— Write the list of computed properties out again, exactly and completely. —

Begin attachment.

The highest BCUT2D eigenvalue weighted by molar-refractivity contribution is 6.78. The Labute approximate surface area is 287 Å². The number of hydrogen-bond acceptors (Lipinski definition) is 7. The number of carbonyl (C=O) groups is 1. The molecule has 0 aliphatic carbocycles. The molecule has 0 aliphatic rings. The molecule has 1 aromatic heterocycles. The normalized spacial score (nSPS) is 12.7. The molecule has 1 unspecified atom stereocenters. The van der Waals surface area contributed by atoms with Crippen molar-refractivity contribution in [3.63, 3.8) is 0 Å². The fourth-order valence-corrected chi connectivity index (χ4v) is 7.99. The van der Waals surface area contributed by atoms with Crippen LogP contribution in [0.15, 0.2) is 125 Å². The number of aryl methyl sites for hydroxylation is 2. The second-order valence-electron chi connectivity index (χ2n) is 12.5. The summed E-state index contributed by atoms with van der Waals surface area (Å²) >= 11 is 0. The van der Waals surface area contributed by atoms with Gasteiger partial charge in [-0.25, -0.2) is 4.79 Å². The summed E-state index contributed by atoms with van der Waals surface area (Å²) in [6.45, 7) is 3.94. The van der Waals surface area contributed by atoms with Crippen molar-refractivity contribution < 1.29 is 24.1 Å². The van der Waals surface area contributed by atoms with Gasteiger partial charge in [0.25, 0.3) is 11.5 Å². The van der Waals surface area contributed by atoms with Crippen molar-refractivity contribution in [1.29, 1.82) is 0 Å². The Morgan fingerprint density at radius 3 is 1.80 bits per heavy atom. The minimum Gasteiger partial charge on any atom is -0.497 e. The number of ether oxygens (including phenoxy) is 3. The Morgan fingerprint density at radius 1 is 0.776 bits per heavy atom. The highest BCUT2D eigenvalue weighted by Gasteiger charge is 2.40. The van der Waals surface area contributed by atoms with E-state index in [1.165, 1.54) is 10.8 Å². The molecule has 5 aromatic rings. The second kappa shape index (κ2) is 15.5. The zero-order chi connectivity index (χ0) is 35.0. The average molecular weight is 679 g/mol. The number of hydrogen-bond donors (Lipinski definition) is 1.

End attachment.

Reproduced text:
The highest BCUT2D eigenvalue weighted by molar-refractivity contribution is 6.78. The Labute approximate surface area is 287 Å². The number of hydrogen-bond acceptors (Lipinski definition) is 7. The number of carbonyl (C=O) groups is 1. The molecule has 0 aliphatic carbocycles. The molecule has 0 aliphatic rings. The molecule has 1 aromatic heterocycles. The normalized spacial score (nSPS) is 12.7. The molecule has 1 unspecified atom stereocenters. The van der Waals surface area contributed by atoms with Crippen molar-refractivity contribution in [3.63, 3.8) is 0 Å². The fourth-order valence-corrected chi connectivity index (χ4v) is 7.99. The van der Waals surface area contributed by atoms with Crippen LogP contribution in [0.15, 0.2) is 125 Å². The number of aryl methyl sites for hydroxylation is 2. The second-order valence-electron chi connectivity index (χ2n) is 12.5. The summed E-state index contributed by atoms with van der Waals surface area (Å²) >= 11 is 0. The van der Waals surface area contributed by atoms with Gasteiger partial charge in [-0.25, -0.2) is 4.79 Å². The summed E-state index contributed by atoms with van der Waals surface area (Å²) in [6.45, 7) is 3.94. The van der Waals surface area contributed by atoms with Crippen molar-refractivity contribution < 1.29 is 24.1 Å². The van der Waals surface area contributed by atoms with Gasteiger partial charge in [0.25, 0.3) is 11.5 Å². The van der Waals surface area contributed by atoms with Crippen molar-refractivity contribution in [1.29, 1.82) is 0 Å². The Morgan fingerprint density at radius 3 is 1.80 bits per heavy atom. The minimum Gasteiger partial charge on any atom is -0.497 e. The number of ether oxygens (including phenoxy) is 3. The Morgan fingerprint density at radius 1 is 0.776 bits per heavy atom. The highest BCUT2D eigenvalue weighted by Gasteiger charge is 2.40. The van der Waals surface area contributed by atoms with E-state index in [1.165, 1.54) is 10.8 Å². The molecule has 5 aromatic rings. The second kappa shape index (κ2) is 15.5. The zero-order chi connectivity index (χ0) is 35.0. The average molecular weight is 679 g/mol. The number of hydrogen-bond donors (Lipinski definition) is 1.